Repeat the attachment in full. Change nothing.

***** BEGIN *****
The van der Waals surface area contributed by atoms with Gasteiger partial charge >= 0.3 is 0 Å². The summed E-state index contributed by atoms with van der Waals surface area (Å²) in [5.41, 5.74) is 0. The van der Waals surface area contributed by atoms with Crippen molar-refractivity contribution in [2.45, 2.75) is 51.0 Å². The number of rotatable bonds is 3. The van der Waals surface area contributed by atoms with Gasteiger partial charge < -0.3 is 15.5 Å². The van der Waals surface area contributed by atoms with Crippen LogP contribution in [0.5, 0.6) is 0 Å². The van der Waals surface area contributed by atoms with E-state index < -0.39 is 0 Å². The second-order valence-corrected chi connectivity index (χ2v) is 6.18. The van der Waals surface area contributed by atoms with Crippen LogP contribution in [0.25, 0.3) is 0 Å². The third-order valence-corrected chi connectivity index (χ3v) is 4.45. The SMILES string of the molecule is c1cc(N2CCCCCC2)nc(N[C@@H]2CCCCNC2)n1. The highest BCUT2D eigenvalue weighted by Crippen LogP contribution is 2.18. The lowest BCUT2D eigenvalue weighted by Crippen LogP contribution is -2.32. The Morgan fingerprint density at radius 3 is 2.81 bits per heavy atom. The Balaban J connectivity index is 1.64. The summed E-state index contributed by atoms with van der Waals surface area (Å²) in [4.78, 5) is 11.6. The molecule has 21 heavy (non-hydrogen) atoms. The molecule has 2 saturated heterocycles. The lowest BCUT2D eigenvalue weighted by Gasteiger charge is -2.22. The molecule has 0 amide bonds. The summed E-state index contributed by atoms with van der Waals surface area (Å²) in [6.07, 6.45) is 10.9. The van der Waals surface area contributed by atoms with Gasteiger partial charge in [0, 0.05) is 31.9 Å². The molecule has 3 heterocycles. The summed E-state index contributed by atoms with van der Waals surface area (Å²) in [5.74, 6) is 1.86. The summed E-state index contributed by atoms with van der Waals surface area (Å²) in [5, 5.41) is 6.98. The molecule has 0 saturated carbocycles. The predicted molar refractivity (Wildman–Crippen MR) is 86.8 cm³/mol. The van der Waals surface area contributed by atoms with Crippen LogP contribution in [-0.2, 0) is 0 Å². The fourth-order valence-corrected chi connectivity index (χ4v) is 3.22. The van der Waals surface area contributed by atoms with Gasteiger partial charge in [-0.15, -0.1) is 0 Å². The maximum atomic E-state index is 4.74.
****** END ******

The van der Waals surface area contributed by atoms with Gasteiger partial charge >= 0.3 is 0 Å². The summed E-state index contributed by atoms with van der Waals surface area (Å²) in [5.41, 5.74) is 0. The van der Waals surface area contributed by atoms with Crippen molar-refractivity contribution in [2.45, 2.75) is 51.0 Å². The number of rotatable bonds is 3. The van der Waals surface area contributed by atoms with Gasteiger partial charge < -0.3 is 15.5 Å². The van der Waals surface area contributed by atoms with Crippen LogP contribution in [0.5, 0.6) is 0 Å². The van der Waals surface area contributed by atoms with E-state index < -0.39 is 0 Å². The second-order valence-corrected chi connectivity index (χ2v) is 6.18. The van der Waals surface area contributed by atoms with Crippen LogP contribution in [0.25, 0.3) is 0 Å². The third-order valence-corrected chi connectivity index (χ3v) is 4.45. The SMILES string of the molecule is c1cc(N2CCCCCC2)nc(N[C@@H]2CCCCNC2)n1. The highest BCUT2D eigenvalue weighted by Crippen LogP contribution is 2.18. The lowest BCUT2D eigenvalue weighted by Crippen LogP contribution is -2.32. The Morgan fingerprint density at radius 3 is 2.81 bits per heavy atom. The Balaban J connectivity index is 1.64. The summed E-state index contributed by atoms with van der Waals surface area (Å²) in [4.78, 5) is 11.6. The molecule has 21 heavy (non-hydrogen) atoms. The molecule has 2 saturated heterocycles. The lowest BCUT2D eigenvalue weighted by Gasteiger charge is -2.22. The molecule has 0 amide bonds. The summed E-state index contributed by atoms with van der Waals surface area (Å²) in [6.07, 6.45) is 10.9. The van der Waals surface area contributed by atoms with Gasteiger partial charge in [0, 0.05) is 31.9 Å². The molecule has 3 heterocycles. The summed E-state index contributed by atoms with van der Waals surface area (Å²) in [5.74, 6) is 1.86. The summed E-state index contributed by atoms with van der Waals surface area (Å²) in [5, 5.41) is 6.98. The molecule has 0 saturated carbocycles. The predicted molar refractivity (Wildman–Crippen MR) is 86.8 cm³/mol. The van der Waals surface area contributed by atoms with Crippen LogP contribution in [-0.2, 0) is 0 Å². The fourth-order valence-corrected chi connectivity index (χ4v) is 3.22. The van der Waals surface area contributed by atoms with Gasteiger partial charge in [-0.15, -0.1) is 0 Å². The maximum atomic E-state index is 4.74.